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I have a minimalist busybox system that I was recently trying to use, and I found a small problem: it has no lsblk command. Is there another command to list disks, partitions, and sizes like lsblk?

Some that also don't work:

  • lsblk
  • lsusb
  • fdisk -l
  • cfdisk
  • well. Looking at the manuals it should provide you the fdisk utility - man.he.net/man1/busybox - could you please run /bin/busybox --help to see the list of the available commands? – user34720 Apr 30 '14 at 1:25
  • df is not working? – Ramesh Apr 30 '14 at 1:27
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Seeing through the wiki page of busybox, I see it supports df command to find disk usage.

You can try the below command.

df -h - Show free space on mounted file systems.

From the man page of busybox, they have provided examples of how to use the df command.

However, as @nwildner pointed out, the df will show storage on a mounted filesystem and not the schemes related to partitions. To find it out, you can check the below file.

cat /proc/partitions

As you had mentioned fdisk -l is not working the above file might contain the partition information.

Testing

fdisk -l produced the below output in my system.

   Device Boot      Start         End      Blocks   Id  System
/dev/sda1   *           1          13      104391   83  Linux
/dev/sda2              14        9726    78019672+  8e  Linux LVM

Now, I can get the partition information if I use cat /proc/partitions. The output is,

major minor  #blocks  name

   8     0   78125000 sda
   8     1     104391 sda1
   8     2   78019672 sda2
 253     0   78019156 dm-0
 253     1   72581120 dm-1
 253     2    5406720 dm-2

The major number is 8 that indicates it to be a disk device. The minor ones are your partitions on the same device. 0 is the entire disk, 1 is the primary, 2 is extended and 5 is logical partition. The rest is of course block size and name of disk/partition.

Not sure if an intelligent suggestion, but did you try sudo fdisk -l to see if it is working?

EDIT#1

You can also run $ df -T. This is another command that does not require super user privileges to execute. However, this will report for every mount point.

Another command that can come handy is # file -sL /dev/sdXY. This has one downside in that it does not work with the full block device. Requires the exact device to be passed. The output is quite neat though:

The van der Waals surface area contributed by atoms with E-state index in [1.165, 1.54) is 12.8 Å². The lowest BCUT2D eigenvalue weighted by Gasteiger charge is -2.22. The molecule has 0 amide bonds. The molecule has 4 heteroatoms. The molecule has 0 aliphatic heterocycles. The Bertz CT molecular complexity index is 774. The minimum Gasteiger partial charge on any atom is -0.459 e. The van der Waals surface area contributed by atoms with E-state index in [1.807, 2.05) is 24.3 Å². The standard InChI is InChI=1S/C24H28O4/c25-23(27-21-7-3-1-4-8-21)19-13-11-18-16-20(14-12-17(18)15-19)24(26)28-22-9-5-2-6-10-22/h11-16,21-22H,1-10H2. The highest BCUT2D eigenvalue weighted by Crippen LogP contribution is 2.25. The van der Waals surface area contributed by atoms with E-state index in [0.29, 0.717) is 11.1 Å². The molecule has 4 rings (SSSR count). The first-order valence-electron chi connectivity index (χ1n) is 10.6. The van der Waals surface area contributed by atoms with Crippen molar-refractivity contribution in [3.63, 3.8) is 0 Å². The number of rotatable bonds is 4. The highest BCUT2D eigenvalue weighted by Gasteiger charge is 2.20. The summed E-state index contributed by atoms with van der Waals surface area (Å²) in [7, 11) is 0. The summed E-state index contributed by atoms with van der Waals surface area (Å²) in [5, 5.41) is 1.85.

References

How to determine the filesystem of an unmounted device?

  • 2
    But df will show storage usage on a mounted filesystem, not schemes related to partitions. – user34720 Apr 30 '14 at 1:39
  • 1
    @nwildner, updated the answer. Please check and let me know :) – Ramesh Apr 30 '14 at 1:41
  • I am logged in as root. Will /proc/partitions show unmounted partitions? – TheDoctor Apr 30 '14 at 2:50
  • @TheDoctor, I am afraid it won't show the unmounted partitions. – Ramesh Apr 30 '14 at 3:16
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    No, df -T doesn't seem to work either. It only says i can use options -p, -k, -m, -h – TheDoctor Apr 30 '14 at 21:25
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Looks like the other answerers didn't actually test on BusyBox. Here are the only commands that worked on the BusyBox in my initramfs:

  • cat /proc/partitions shows the disk and partition sizes in blocks (KiB)

  • blkid shows the partition labels, UUIDs, and types (EXT4, NTFS, etc)

0

the busy box commands are typically a bit more limited then full versions included in bigger distros and the previous answer has not quite addressed this as I found out when I had the same problem.

I found the info I needed (and a lot more) for ext file systems using tune2fs which was available on the embedded Linux that I am using at the moment. No sure how to do this for other types of unmounted file systems.

tune2fs -l /dev/sdbXY | grep 'Block' | tr -s ' ' | cut -f3 -d' '
488378112
4096
group:

This will give you this output because tr -s strips repeated spaces and cut -f3 -d ' ' gives you the third field of output. Simply remove successive pipes to learn a bit more about what's going on.

The first number is the amount of blocks and the second is the block size. Multiply them together to get your answer in bytes. The word group: is just an anomaly of the filtering and can be ignored.

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